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Supreme Court of Vermont.


No. 98-475.

Decided: September 01, 2000

Present:  AMESTOY, C.J., DOOLEY, MORSE, JOHNSON and SKOGLUND, JJ. John M. Ruggiero of Ruggiero Associates, Rutland, for Plaintiff-Appellant. Christopher P. Sullivan, City Attorney, and Henry C. Brislin, Assistant City Attorney, Rutland, for Defendant-Appellee.

Taxpayer Barrett/Canfield, LLC, appeals a decision on the tax assessment of its property in the City of Rutland.   The property was formerly owned by Tambrands, Inc., and consisted of 27.75 acres including a 217,000 square-foot industrial building.   On May 30, 1997, taxpayer purchased 9.7 acres including the industrial building for $1,763,650.   The City subsequently assessed the value of taxpayer's property at $4,598,000.   The trial court found that, because the property was not adequately exposed to the market, the sale price was not a reliable indicator of fair market value and set the assessment value at $4,000,000.   On appeal, taxpayer argues that because the purchase was between a willing buyer and willing seller, was made in good faith, and was contemporaneous with the assessment date, it should be dispositive of the fair market value.   We agree and reverse.

For months preceding the events of this case, local newspapers had reported that Tambrands was considering closing its Rutland manufacturing plant.   In September 1996, taxpayer read in the local newspaper that Tambrands had finally decided to close the plant.   Taxpayer contacted a real estate broker, who inquired of Tambrands whether the plant was for sale.   These inquiries resulted in an initial purchase and sale agreement for the property on October 18, 1996, for $2,000,000.   After nine months of negotiations, the agreement was amended to reflect a subdivision of the property with taxpayer taking only 9.7 acres, including the building.   This agreement was executed on May 30, 1997, for a sale price of $1,763,650.   It is undisputed that the sale was made in good faith between two corporations at arms-length.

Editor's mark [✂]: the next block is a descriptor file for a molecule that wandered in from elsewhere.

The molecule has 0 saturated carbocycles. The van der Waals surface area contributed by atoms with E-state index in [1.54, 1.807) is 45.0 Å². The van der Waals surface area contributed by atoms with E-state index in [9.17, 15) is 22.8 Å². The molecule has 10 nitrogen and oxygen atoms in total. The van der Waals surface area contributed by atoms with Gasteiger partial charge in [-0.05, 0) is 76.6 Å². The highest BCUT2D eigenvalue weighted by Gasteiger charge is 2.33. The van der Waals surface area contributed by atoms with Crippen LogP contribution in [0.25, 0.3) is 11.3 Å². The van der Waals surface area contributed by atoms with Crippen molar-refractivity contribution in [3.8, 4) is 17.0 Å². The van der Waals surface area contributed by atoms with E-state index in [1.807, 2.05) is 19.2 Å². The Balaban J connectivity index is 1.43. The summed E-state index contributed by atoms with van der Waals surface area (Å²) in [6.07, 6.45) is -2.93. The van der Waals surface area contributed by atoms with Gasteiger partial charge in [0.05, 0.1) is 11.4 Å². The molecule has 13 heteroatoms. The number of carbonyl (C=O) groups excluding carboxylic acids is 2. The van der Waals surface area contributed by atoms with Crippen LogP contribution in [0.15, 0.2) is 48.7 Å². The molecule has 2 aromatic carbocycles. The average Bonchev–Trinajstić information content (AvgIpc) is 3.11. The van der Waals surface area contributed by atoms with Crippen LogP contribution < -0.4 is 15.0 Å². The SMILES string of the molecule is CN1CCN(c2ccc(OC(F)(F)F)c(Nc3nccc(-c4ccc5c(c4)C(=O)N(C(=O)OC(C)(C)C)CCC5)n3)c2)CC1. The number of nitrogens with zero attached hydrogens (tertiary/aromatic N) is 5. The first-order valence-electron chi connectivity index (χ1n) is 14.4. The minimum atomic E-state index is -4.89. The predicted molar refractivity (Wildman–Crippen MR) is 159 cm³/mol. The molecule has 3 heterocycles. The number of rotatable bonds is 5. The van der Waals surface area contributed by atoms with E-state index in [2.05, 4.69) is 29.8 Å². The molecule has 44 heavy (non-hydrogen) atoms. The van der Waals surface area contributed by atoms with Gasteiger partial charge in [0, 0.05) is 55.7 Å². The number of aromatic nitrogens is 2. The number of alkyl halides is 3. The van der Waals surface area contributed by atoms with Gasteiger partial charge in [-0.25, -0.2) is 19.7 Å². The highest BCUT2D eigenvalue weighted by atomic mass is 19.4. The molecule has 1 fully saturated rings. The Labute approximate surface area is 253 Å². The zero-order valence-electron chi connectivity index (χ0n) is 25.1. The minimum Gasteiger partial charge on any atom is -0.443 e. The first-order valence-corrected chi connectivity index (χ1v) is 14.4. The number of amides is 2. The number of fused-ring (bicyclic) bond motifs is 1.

The City of Rutland initially assessed the property as of April 7, 1997, at a value of $4,598,000.   Taxpayer appealed to the board of civil authority, which reduced the assessment to $4,346,800.   Taxpayer next appealed to the Rutland Superior Court.

At trial, both parties presented testimony as to the estimated fair market value of the property.   Taxpayer presented evidence of the purchase price as well as an independent appraisal commissioned by the mortgage provider.   This appraisal estimated fair market value at $1,900,000, utilizing both the income capitalization approach and the sales comparison approach.   This figure is notably close to the sale price.   The City of Rutland presented the results of an appraisal that it had commissioned which estimated fair market value at $4,000,000, utilizing the cost approach, the capitalization approach, and the sales comparison approach.   After a hearing on the merits, the trial court found that the sale price was not indicative of the fair market value because the property was not actively marketed.

 The issue before us is whether market exposure is a necessary element in establishing a bona fide sale.   This question is one of law.   Our review of conclusions of law is nondeferential and plenary.   See Thompson v. Dewey's South Royalton, Inc., 169 Vt. 274, 276, 733 A.2d 65, 67 (1999).